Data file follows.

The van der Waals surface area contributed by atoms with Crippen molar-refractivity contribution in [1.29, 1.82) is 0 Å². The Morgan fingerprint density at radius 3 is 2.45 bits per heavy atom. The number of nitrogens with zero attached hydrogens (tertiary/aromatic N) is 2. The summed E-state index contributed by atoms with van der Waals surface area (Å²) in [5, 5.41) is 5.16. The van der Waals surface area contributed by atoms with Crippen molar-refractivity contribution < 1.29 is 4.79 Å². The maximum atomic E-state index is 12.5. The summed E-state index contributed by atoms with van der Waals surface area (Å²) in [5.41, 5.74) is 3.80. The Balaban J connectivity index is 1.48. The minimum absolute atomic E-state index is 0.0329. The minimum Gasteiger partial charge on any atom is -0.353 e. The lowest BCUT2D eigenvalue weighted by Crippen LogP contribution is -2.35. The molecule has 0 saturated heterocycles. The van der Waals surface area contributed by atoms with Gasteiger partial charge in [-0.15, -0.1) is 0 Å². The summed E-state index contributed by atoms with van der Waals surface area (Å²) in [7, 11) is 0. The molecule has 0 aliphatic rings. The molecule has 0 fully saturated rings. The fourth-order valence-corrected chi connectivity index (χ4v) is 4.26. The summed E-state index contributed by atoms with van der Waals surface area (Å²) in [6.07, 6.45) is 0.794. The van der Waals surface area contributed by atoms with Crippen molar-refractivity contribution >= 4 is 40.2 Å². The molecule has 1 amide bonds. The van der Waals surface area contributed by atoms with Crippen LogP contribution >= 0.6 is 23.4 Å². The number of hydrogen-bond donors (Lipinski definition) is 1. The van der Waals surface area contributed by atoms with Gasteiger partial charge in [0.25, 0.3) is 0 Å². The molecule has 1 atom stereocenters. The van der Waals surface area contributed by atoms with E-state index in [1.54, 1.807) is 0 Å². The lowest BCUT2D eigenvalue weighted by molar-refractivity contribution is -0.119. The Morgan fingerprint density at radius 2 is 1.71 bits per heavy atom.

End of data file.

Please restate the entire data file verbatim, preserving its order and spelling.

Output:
The van der Waals surface area contributed by atoms with Crippen molar-refractivity contribution in [1.29, 1.82) is 0 Å². The Morgan fingerprint density at radius 3 is 2.45 bits per heavy atom. The number of nitrogens with zero attached hydrogens (tertiary/aromatic N) is 2. The summed E-state index contributed by atoms with van der Waals surface area (Å²) in [5, 5.41) is 5.16. The van der Waals surface area contributed by atoms with Crippen molar-refractivity contribution < 1.29 is 4.79 Å². The maximum atomic E-state index is 12.5. The summed E-state index contributed by atoms with van der Waals surface area (Å²) in [5.41, 5.74) is 3.80. The Balaban J connectivity index is 1.48. The minimum absolute atomic E-state index is 0.0329. The minimum Gasteiger partial charge on any atom is -0.353 e. The lowest BCUT2D eigenvalue weighted by Crippen LogP contribution is -2.35. The molecule has 0 saturated heterocycles. The van der Waals surface area contributed by atoms with Gasteiger partial charge in [-0.15, -0.1) is 0 Å². The summed E-state index contributed by atoms with van der Waals surface area (Å²) in [7, 11) is 0. The molecule has 0 aliphatic rings. The molecule has 0 fully saturated rings. The fourth-order valence-corrected chi connectivity index (χ4v) is 4.26. The summed E-state index contributed by atoms with van der Waals surface area (Å²) in [6.07, 6.45) is 0.794. The van der Waals surface area contributed by atoms with Crippen molar-refractivity contribution >= 4 is 40.2 Å². The molecule has 1 amide bonds. The van der Waals surface area contributed by atoms with Crippen LogP contribution >= 0.6 is 23.4 Å². The number of hydrogen-bond donors (Lipinski definition) is 1. The van der Waals surface area contributed by atoms with Gasteiger partial charge in [0.25, 0.3) is 0 Å². The molecule has 1 atom stereocenters. The van der Waals surface area contributed by atoms with E-state index in [1.54, 1.807) is 0 Å². The lowest BCUT2D eigenvalue weighted by molar-refractivity contribution is -0.119. The Morgan fingerprint density at radius 2 is 1.71 bits per heavy atom.